So what did The Invisible Man have going for it? The sheer chemistry going on between McCallum and Fee accounts for much of the appeal. In true 1970s style, the show plays up the one thing we’ve always suspected about the Invisible Man, in whatever setting the story is told: while Westin is invisible, he’s running around naked. Little secret is made of the fact that the Westins take every opportunity to…enjoy…Dan’s invisibility. They’re a great on-screen team – The Invisible Man has a lot of comedy moments and doesn’t take itself too seriously. The invisibility gag is put to use in situations other than earth-shaking secret agent scenarios, which also keeps things lively.

If you’re new to The Invisible Man, you’ll be happy to know that the pilot movie and all twelve episodes are available on DVD and, since the show was shot on film, Blu-Ray. Be warned that the Blu-Rays, while sharp, reframe the show in widescreen, cutting off the top and bottom of film footage that was always intended to be in a 4:3 aspect ratio. I wish the Blu-Ray producers of the world would get the hint that this is as much of a butchering of the original material as pan-and-scan VHS tapes were. (The DVD gives you the original 4:3 picture.)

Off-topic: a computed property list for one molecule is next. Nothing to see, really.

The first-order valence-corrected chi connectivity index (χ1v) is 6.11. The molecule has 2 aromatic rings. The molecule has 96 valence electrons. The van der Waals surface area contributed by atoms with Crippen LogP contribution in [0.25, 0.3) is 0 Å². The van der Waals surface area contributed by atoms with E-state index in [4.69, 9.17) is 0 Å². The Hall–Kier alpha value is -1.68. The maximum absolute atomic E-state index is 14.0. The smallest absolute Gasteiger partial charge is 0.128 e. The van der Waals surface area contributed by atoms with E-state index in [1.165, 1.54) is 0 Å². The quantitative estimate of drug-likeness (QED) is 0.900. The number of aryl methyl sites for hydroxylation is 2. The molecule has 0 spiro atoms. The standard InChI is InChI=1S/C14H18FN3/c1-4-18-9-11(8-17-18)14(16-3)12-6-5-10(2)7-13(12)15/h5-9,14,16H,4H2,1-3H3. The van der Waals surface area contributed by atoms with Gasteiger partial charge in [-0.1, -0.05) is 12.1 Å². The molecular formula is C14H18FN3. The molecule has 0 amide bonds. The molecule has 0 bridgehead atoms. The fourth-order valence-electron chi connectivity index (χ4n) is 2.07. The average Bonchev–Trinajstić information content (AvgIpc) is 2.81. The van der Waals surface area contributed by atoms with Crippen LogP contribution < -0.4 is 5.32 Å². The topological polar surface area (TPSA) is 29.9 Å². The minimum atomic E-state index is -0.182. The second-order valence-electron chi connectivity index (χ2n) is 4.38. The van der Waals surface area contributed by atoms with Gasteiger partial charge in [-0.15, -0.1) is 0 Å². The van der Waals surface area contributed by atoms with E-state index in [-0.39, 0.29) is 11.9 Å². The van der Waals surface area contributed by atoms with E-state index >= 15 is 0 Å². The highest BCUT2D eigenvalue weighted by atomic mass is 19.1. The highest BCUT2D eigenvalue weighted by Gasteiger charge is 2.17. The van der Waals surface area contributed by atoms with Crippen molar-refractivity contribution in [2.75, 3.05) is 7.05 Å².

So why did The Invisible Man last only 12 episodes? Invisibility gags, whether they’re of the time-consuming, video-to-film type or pulling stuff along on fishing line, aren’t cheap to do, and each episode has several of them. The show’s creators, Harve Bennett and Steven Bochco, were rising stars who had more than one iron in their respective fires – Bennett was already overseeing The Six Million Dollar Man, while Bochco was in the early stages of a career that would see him go on to be the showrunner and creator of the likes of Hill Street Blues, L.A. Law, and Cop Rock. After The Invisible Man’s cancellation, Bennett retooled the concept and relaunched it just a few months later as the even-shorter-lived Gemini Man, trading McCallum’s British class in for Ben Murphy’s all-American aw-shucks, which only stayed on the prime time schedule for four weeks following a pilot movie. (Gemini Man may well be remembered best for giving us the MST3K episode “Riding With Death”.)